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Hindalco Industries Ltd. Vs. Assistant Commissioner of Income - Court Judgment

LegalCrystal Citation
CourtIncome Tax Appellate Tribunal ITAT Mumbai
Decided On
Judge
Reported in(2005)94ITD242(Mum.)
AppellantHindalco Industries Ltd.
RespondentAssistant Commissioner of Income
Excerpt:
1. the main issue requiring our adjudication in these appeals is as to whether or not the training fees paid to a us based company, which is said to be integral to the purchase of know-how from that company, is taxable in india. the assessee's core contention is that in view of the scope of article 12(5)(a) of the india usa double taxation avoidance agreement, the same is not taxable in india.2. let us first set out, very briefly, the material facts giving rise to this dispute before us. the assessee had entered into a technical assistance agreement with one m/s reyonlds (europe) limited, usa. under this arrangement, the assessee had to pay us $ 50,000 (net of taxes), each calendar quarter year, as 'fees for technical services' and another us $ 12,500 each calendar quarter year, as basic.....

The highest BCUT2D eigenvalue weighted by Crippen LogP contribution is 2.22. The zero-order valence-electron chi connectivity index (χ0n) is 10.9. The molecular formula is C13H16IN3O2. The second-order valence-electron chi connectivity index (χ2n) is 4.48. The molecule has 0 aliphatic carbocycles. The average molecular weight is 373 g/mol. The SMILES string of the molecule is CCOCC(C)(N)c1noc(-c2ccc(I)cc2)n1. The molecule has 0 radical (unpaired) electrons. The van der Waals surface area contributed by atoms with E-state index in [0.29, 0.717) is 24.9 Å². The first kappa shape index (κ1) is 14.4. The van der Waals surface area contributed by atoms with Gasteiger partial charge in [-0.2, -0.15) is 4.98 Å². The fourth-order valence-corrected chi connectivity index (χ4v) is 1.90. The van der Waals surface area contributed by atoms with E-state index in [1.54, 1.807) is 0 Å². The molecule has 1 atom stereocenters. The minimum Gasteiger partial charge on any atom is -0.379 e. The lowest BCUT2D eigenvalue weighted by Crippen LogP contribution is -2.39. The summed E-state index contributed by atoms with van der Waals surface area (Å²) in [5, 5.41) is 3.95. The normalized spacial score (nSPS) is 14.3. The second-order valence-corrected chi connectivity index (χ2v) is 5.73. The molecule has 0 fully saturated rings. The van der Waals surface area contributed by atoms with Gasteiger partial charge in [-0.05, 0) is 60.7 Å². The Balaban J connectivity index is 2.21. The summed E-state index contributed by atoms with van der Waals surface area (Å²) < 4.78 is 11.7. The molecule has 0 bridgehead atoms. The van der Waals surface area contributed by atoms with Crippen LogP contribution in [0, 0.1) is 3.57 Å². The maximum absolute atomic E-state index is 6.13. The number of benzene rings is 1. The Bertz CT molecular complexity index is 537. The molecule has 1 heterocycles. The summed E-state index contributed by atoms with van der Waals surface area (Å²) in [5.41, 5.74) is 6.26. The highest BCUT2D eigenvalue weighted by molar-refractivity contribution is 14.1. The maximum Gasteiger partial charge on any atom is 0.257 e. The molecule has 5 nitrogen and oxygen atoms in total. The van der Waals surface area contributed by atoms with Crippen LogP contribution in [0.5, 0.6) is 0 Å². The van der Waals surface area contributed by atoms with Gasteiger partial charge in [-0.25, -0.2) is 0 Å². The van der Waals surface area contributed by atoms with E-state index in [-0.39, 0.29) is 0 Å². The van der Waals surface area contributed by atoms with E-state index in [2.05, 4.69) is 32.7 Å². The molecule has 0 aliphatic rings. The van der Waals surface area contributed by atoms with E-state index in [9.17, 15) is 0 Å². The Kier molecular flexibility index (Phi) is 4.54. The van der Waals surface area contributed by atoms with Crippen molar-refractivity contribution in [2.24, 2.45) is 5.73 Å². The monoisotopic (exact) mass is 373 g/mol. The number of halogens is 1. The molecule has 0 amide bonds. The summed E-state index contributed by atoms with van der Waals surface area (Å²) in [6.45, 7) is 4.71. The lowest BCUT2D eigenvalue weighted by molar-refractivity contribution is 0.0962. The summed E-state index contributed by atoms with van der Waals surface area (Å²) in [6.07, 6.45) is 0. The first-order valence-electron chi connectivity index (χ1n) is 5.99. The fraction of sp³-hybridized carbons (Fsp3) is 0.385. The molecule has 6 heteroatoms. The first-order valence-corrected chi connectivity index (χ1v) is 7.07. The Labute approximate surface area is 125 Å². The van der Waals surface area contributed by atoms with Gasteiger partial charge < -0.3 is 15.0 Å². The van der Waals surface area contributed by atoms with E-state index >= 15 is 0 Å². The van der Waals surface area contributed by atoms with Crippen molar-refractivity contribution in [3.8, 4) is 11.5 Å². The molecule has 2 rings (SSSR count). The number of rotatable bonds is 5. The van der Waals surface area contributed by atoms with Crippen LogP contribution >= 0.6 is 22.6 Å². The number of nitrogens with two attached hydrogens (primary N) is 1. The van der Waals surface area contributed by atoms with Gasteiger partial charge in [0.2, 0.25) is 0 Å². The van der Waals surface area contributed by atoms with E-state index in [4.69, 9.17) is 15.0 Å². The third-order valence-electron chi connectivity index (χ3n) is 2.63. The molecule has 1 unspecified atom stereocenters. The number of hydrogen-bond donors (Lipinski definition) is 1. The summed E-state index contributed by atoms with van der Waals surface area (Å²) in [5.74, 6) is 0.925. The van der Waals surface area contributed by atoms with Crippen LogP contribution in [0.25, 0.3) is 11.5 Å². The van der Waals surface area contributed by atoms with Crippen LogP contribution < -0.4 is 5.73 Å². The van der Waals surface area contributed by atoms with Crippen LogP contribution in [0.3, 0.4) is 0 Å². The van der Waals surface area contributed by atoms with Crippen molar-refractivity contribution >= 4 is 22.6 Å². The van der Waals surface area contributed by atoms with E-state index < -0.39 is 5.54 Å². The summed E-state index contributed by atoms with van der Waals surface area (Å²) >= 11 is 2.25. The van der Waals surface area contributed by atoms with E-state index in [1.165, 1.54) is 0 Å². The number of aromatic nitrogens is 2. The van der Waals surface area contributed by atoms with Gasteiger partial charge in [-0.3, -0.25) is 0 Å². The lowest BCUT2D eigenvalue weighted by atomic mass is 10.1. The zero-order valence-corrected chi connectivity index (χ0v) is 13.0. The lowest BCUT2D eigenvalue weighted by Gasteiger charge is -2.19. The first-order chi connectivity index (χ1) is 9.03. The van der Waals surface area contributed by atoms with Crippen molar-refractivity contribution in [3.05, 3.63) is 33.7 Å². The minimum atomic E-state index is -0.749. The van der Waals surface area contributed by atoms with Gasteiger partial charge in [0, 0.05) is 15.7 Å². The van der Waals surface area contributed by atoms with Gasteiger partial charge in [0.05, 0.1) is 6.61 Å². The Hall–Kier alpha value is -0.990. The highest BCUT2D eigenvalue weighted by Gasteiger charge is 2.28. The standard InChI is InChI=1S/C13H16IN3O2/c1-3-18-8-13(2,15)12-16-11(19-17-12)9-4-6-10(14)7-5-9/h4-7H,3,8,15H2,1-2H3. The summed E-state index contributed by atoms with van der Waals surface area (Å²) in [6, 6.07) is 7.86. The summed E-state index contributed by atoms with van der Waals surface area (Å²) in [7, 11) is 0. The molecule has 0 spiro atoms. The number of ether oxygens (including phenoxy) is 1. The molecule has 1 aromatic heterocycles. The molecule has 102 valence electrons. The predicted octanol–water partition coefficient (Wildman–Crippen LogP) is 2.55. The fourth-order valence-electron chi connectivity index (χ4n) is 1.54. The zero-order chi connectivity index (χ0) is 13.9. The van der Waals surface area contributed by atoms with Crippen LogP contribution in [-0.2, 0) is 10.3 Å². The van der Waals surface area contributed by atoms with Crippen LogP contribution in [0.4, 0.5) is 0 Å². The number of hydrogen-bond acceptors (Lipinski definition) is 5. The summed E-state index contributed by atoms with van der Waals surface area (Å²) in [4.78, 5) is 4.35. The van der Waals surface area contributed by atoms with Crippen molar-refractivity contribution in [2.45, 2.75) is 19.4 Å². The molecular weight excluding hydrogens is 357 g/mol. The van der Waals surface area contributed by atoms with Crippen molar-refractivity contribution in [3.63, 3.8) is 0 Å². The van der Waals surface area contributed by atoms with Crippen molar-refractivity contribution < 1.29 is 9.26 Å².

Judgment:
1. The main issue requiring our adjudication in these appeals is as to whether or not the training fees paid to a US based company, which is said to be integral to the purchase of know-how from that company, is taxable in India. The assessee's core contention is that in view of the scope of Article 12(5)(a) of the India USA Double Taxation Avoidance Agreement, the same is not taxable in India.